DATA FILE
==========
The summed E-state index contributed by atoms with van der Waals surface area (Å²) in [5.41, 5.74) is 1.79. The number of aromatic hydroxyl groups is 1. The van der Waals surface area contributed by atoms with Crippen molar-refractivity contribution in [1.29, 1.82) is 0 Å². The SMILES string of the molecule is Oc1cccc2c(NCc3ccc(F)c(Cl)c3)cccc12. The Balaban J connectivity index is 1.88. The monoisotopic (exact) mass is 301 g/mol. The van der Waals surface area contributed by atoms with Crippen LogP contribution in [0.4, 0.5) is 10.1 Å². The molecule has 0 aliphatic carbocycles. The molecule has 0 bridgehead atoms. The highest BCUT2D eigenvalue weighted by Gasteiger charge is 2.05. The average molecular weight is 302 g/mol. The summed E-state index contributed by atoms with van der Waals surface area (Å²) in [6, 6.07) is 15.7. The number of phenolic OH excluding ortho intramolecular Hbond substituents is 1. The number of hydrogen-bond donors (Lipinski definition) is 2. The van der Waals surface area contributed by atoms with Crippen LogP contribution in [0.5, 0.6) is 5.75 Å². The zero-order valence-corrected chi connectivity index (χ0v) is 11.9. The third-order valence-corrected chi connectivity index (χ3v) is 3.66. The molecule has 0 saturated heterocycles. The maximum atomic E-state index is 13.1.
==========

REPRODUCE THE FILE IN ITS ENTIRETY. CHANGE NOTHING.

The summed E-state index contributed by atoms with van der Waals surface area (Å²) in [5.41, 5.74) is 1.79. The number of aromatic hydroxyl groups is 1. The van der Waals surface area contributed by atoms with Crippen molar-refractivity contribution in [1.29, 1.82) is 0 Å². The SMILES string of the molecule is Oc1cccc2c(NCc3ccc(F)c(Cl)c3)cccc12. The Balaban J connectivity index is 1.88. The monoisotopic (exact) mass is 301 g/mol. The van der Waals surface area contributed by atoms with Crippen LogP contribution in [0.4, 0.5) is 10.1 Å². The molecule has 0 aliphatic carbocycles. The molecule has 0 bridgehead atoms. The highest BCUT2D eigenvalue weighted by Gasteiger charge is 2.05. The average molecular weight is 302 g/mol. The summed E-state index contributed by atoms with van der Waals surface area (Å²) in [6, 6.07) is 15.7. The number of phenolic OH excluding ortho intramolecular Hbond substituents is 1. The number of hydrogen-bond donors (Lipinski definition) is 2. The van der Waals surface area contributed by atoms with Crippen LogP contribution in [0.5, 0.6) is 5.75 Å². The zero-order valence-corrected chi connectivity index (χ0v) is 11.9. The third-order valence-corrected chi connectivity index (χ3v) is 3.66. The molecule has 0 saturated heterocycles. The maximum atomic E-state index is 13.1.